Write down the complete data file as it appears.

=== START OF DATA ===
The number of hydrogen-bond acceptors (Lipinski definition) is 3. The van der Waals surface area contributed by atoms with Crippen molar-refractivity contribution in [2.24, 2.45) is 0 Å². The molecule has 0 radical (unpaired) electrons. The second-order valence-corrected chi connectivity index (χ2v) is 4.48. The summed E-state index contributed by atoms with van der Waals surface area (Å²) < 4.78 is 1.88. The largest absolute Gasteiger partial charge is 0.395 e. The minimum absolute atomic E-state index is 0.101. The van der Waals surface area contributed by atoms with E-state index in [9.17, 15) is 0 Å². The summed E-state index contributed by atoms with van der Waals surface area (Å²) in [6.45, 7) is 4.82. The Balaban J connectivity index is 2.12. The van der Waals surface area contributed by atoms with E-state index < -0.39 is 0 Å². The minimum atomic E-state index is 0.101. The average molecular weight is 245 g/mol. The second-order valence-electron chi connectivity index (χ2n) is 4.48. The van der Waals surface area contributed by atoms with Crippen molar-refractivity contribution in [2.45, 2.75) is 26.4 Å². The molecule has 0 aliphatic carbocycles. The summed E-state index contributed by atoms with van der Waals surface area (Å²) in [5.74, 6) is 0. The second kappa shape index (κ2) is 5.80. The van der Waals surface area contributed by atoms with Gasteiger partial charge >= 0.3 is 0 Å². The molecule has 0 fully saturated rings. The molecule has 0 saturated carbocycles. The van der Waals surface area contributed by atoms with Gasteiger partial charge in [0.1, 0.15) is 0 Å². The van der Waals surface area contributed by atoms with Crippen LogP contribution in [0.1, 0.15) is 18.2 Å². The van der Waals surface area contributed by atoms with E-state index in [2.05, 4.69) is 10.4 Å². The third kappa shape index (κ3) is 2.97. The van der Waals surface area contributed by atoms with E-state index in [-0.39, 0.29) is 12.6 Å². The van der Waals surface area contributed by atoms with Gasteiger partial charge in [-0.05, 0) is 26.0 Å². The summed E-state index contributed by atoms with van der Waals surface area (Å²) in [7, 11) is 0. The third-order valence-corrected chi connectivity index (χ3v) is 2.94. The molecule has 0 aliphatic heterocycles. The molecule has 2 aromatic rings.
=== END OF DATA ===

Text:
The number of hydrogen-bond acceptors (Lipinski definition) is 3. The van der Waals surface area contributed by atoms with Crippen molar-refractivity contribution in [2.24, 2.45) is 0 Å². The molecule has 0 radical (unpaired) electrons. The second-order valence-corrected chi connectivity index (χ2v) is 4.48. The summed E-state index contributed by atoms with van der Waals surface area (Å²) < 4.78 is 1.88. The largest absolute Gasteiger partial charge is 0.395 e. The minimum absolute atomic E-state index is 0.101. The van der Waals surface area contributed by atoms with E-state index in [9.17, 15) is 0 Å². The summed E-state index contributed by atoms with van der Waals surface area (Å²) in [6.45, 7) is 4.82. The Balaban J connectivity index is 2.12. The van der Waals surface area contributed by atoms with E-state index < -0.39 is 0 Å². The minimum atomic E-state index is 0.101. The average molecular weight is 245 g/mol. The second-order valence-electron chi connectivity index (χ2n) is 4.48. The van der Waals surface area contributed by atoms with Crippen molar-refractivity contribution in [2.45, 2.75) is 26.4 Å². The molecule has 0 aliphatic carbocycles. The summed E-state index contributed by atoms with van der Waals surface area (Å²) in [5.74, 6) is 0. The second kappa shape index (κ2) is 5.80. The van der Waals surface area contributed by atoms with Gasteiger partial charge >= 0.3 is 0 Å². The molecule has 0 fully saturated rings. The molecule has 0 saturated carbocycles. The van der Waals surface area contributed by atoms with Gasteiger partial charge in [0.1, 0.15) is 0 Å². The van der Waals surface area contributed by atoms with Crippen LogP contribution in [0.1, 0.15) is 18.2 Å². The van der Waals surface area contributed by atoms with E-state index in [2.05, 4.69) is 10.4 Å². The third kappa shape index (κ3) is 2.97. The van der Waals surface area contributed by atoms with E-state index in [-0.39, 0.29) is 12.6 Å². The van der Waals surface area contributed by atoms with Gasteiger partial charge in [-0.05, 0) is 26.0 Å². The summed E-state index contributed by atoms with van der Waals surface area (Å²) in [7, 11) is 0. The third-order valence-corrected chi connectivity index (χ3v) is 2.94. The molecule has 0 aliphatic heterocycles. The molecule has 2 aromatic rings.